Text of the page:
When I first began to lead tech teams at the turn of the century, I attempted to unify them against the “suits”. I’d describe myself as going in to battle for them against unreasonable deadlines and silly demands coming from “upstairs”, where the business leaders who paid our salaries and consulting fees lived. I painted us as merry rebels fighting for “best practises” like pairing and unit-testing, opposed senselessly by bean-counters who couldn’t understand our special tech wizardry. It was us the techies and them the business.

As with most unilateral actions, this “worked” in the short term. It created cameraderie and common purpose and reinforced the norms I wanted to see in my engineers—pride in their work and a willingness to experiment and improve. But I fell foul of the usual consequence of aiming to win: I missed out on valuable information that I could have used to deliver better and build relationships with the very “suits” I was railing against.

The experience of an early client of mine illustrates the pitfalls and opportunities well. Like my own tech team, this CTO’s engineers had dismissed a demand from marketing as “absurd” and were ignoring the seemingly arbitrary 4th March deadline. “There’s no way the API will be ready by then,” they said. “We have to do load testing, authentication, rate limiting, and much more. Marketing will just have to wait.”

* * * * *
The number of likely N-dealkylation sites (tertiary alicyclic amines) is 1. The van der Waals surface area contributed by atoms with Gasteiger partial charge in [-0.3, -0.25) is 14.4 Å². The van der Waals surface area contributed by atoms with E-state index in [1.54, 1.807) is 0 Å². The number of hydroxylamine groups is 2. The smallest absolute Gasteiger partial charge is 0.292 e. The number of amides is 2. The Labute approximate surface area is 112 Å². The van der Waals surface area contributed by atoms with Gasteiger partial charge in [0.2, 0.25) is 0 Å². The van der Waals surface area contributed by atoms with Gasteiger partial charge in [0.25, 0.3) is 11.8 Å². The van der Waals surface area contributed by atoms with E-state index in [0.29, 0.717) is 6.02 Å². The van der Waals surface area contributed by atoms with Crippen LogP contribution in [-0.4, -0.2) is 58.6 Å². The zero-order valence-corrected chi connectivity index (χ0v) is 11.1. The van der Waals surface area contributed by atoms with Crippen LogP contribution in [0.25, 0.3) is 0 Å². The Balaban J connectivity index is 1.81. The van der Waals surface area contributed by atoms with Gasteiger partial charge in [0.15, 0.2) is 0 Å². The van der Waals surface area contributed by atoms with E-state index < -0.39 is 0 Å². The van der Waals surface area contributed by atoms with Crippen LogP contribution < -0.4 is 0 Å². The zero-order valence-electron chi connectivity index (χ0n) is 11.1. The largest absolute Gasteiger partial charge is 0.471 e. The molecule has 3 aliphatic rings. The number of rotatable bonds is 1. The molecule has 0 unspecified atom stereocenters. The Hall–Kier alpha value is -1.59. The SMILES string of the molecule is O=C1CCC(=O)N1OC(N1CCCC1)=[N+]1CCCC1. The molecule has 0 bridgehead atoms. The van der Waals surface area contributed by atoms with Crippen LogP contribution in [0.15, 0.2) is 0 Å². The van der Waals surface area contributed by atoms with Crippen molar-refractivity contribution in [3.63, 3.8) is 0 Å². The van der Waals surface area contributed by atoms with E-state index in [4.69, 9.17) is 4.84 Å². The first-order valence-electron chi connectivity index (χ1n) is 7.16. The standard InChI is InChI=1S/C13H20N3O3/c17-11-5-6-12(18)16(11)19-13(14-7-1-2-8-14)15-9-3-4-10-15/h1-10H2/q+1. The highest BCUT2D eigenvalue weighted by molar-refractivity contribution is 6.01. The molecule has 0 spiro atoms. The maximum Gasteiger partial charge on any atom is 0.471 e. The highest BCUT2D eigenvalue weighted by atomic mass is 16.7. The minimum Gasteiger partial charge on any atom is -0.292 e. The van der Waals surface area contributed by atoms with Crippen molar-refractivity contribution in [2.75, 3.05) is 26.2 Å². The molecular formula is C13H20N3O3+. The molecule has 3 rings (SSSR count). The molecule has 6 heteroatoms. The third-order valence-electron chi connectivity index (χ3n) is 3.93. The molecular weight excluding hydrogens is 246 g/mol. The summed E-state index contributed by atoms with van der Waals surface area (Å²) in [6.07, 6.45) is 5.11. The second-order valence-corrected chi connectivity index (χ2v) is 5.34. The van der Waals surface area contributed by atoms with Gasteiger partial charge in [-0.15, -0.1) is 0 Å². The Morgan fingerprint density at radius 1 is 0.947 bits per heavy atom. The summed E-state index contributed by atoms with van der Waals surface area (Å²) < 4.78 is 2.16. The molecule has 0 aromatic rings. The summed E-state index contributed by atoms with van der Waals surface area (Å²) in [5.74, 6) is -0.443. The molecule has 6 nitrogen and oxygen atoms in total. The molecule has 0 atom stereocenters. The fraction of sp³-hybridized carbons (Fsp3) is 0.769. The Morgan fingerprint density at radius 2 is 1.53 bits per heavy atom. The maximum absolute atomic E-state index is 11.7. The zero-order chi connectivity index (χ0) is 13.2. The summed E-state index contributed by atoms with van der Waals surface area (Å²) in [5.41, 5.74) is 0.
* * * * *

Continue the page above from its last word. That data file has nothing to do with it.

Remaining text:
The CTO was ready to tell “the business” where to stick it, but I read him the riot act. “Go see marketing and understand their point of view first,” I said. Quoting Chesterton, I told him that before dismissing the target, he had to find out why they needed the API so soon.

When I saw him again, the CTO had learned a lot. First, that the deadline wasn’t arbitrary; the company was holding a conference on 4 March with 200 guests from current and prospective clients. The room was booked and the balloons were ordered, so it couldn’t be moved back due to a tech delay. But even more importantly, “delivery” meant something very different to the conference organisers than it did to the engineers. Yes, they had to have something done for the conference—but it only had to be a demonstration on stage of the new features. Robustness, validation, error handling, and all the other bits needed for a production-ready system could wait. “We can deliver that tomorrow,” he said, smiling, and they did.

So the next time you’re tempted to dismiss some group of “them”, try asking for their point of view first. It costs nothing and just may open up new possibilities.